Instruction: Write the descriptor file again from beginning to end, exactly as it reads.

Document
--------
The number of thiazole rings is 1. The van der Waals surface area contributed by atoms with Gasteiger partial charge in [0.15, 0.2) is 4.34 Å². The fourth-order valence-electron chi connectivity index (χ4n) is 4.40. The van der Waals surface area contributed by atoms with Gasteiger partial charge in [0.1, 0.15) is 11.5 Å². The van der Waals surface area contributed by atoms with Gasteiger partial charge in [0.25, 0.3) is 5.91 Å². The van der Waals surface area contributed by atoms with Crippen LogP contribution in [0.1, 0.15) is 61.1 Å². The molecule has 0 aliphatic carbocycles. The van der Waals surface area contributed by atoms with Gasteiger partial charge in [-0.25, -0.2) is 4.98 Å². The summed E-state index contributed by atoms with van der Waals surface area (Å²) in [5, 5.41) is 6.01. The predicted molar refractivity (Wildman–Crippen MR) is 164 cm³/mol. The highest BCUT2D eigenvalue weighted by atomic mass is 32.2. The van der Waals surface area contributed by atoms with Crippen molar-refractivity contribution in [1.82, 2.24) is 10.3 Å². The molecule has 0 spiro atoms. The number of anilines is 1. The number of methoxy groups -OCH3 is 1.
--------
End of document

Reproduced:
The number of thiazole rings is 1. The van der Waals surface area contributed by atoms with Gasteiger partial charge in [0.15, 0.2) is 4.34 Å². The fourth-order valence-electron chi connectivity index (χ4n) is 4.40. The van der Waals surface area contributed by atoms with Gasteiger partial charge in [0.1, 0.15) is 11.5 Å². The van der Waals surface area contributed by atoms with Gasteiger partial charge in [0.25, 0.3) is 5.91 Å². The van der Waals surface area contributed by atoms with Crippen LogP contribution in [0.1, 0.15) is 61.1 Å². The molecule has 0 aliphatic carbocycles. The van der Waals surface area contributed by atoms with Gasteiger partial charge in [-0.25, -0.2) is 4.98 Å². The summed E-state index contributed by atoms with van der Waals surface area (Å²) in [5, 5.41) is 6.01. The predicted molar refractivity (Wildman–Crippen MR) is 164 cm³/mol. The highest BCUT2D eigenvalue weighted by atomic mass is 32.2. The van der Waals surface area contributed by atoms with Crippen molar-refractivity contribution in [1.82, 2.24) is 10.3 Å². The molecule has 0 spiro atoms. The number of anilines is 1. The number of methoxy groups -OCH3 is 1.